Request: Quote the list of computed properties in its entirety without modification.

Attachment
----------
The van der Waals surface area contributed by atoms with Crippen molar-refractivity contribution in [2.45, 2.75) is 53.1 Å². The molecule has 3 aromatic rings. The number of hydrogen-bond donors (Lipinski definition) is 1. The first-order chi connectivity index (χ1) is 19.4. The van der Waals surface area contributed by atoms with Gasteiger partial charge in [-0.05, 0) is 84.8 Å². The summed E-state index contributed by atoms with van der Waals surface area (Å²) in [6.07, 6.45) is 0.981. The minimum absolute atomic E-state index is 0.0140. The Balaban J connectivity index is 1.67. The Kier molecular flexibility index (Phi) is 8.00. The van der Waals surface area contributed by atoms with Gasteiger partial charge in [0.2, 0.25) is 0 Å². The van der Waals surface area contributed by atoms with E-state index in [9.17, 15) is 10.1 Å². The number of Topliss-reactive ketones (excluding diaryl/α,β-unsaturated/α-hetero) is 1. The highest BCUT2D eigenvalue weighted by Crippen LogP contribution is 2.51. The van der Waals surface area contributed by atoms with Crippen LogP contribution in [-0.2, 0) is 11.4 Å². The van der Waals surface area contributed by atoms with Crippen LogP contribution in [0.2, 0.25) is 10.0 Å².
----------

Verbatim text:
The van der Waals surface area contributed by atoms with Crippen molar-refractivity contribution in [2.45, 2.75) is 53.1 Å². The molecule has 3 aromatic rings. The number of hydrogen-bond donors (Lipinski definition) is 1. The first-order chi connectivity index (χ1) is 19.4. The van der Waals surface area contributed by atoms with Gasteiger partial charge in [-0.05, 0) is 84.8 Å². The summed E-state index contributed by atoms with van der Waals surface area (Å²) in [6.07, 6.45) is 0.981. The minimum absolute atomic E-state index is 0.0140. The Balaban J connectivity index is 1.67. The Kier molecular flexibility index (Phi) is 8.00. The van der Waals surface area contributed by atoms with Gasteiger partial charge in [0.2, 0.25) is 0 Å². The van der Waals surface area contributed by atoms with E-state index in [9.17, 15) is 10.1 Å². The number of Topliss-reactive ketones (excluding diaryl/α,β-unsaturated/α-hetero) is 1. The highest BCUT2D eigenvalue weighted by Crippen LogP contribution is 2.51. The van der Waals surface area contributed by atoms with Crippen LogP contribution in [-0.2, 0) is 11.4 Å². The van der Waals surface area contributed by atoms with Crippen LogP contribution in [0.2, 0.25) is 10.0 Å².